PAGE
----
Skip to the content

Sir Austen Chamberlain, the Marquess of Crewe and Anglo-French Relations, 1924–1928

Johnson, G 2011, 'Sir Austen Chamberlain, the Marquess of Crewe and Anglo-French Relations, 1924–1928' , Contemporary British History, 25 (1) , pp. 49-64.

[img]
Preview
PDF - Accepted Version
Download (87kB) | Preview
    [img] Microsoft Word - Accepted Version
    Restricted to Repository staff only

    Download (77kB) | Request a copy

      Abstract

      During the mid-1920s, Britain's relationship with France was of crucial importance to understanding the entire rationale behind British policy towards European diplomacy. This article is concerned with the dynamics of the relationship between the francophile British Foreign Secretary, Sir Austen Chamberlain and Britain's ambassador to Paris, the Marquess of Crewe. Both men remained in post for sufficient time to influence the tone as well as the direction of Anglo-French relations, and yet in the case of Crewe, nothing to date has been written about his contribution to international diplomacy. This article argues that many of Chamberlain's ideas about Anglo-French relations were shaped by the ideas and influence of Crewe, especially on issues concerning French security and disarmament policy. Focus is placed on the later stages of the Ruhr crisis, the implementation of the Geneva Protocol, the Treaty of Locarno and the origins of the Kellogg–Briand Pact.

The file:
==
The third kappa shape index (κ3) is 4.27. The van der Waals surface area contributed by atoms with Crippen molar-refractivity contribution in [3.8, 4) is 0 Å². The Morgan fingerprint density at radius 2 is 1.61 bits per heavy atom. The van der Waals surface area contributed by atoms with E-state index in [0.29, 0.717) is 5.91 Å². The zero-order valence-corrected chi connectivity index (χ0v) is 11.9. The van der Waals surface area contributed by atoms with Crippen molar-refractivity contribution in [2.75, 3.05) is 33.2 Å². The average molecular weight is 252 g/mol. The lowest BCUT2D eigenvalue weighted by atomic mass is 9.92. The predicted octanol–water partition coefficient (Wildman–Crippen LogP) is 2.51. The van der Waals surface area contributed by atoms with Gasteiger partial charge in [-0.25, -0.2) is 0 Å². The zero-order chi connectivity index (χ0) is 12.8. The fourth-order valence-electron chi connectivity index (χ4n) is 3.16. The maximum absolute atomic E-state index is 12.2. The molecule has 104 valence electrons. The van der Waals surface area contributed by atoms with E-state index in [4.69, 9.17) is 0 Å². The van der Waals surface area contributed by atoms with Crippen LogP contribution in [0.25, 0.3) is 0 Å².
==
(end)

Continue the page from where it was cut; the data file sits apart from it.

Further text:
Item Type: Article
      Themes: Subjects outside of the University Themes
      Schools: Colleges and Schools > College of Arts & Social Sciences > School of Humanities, Languages & Social Sciences > Centre for European Security
      Journal or Publication Title: Contemporary British History
      Publisher: Taylor & Francis
      Refereed: Yes
      ISSN: 1361-9462
      Depositing User: Users 29196 not found.
      Date Deposited: 20 Dec 2011 16:25
      Last Modified: 20 Aug 2013 18:19
      URI: http://usir.salford.ac.uk/id/eprint/19247

      Actions (login required)

      Edit record (repository staff only)

      Downloads per month over past year

      View more statistics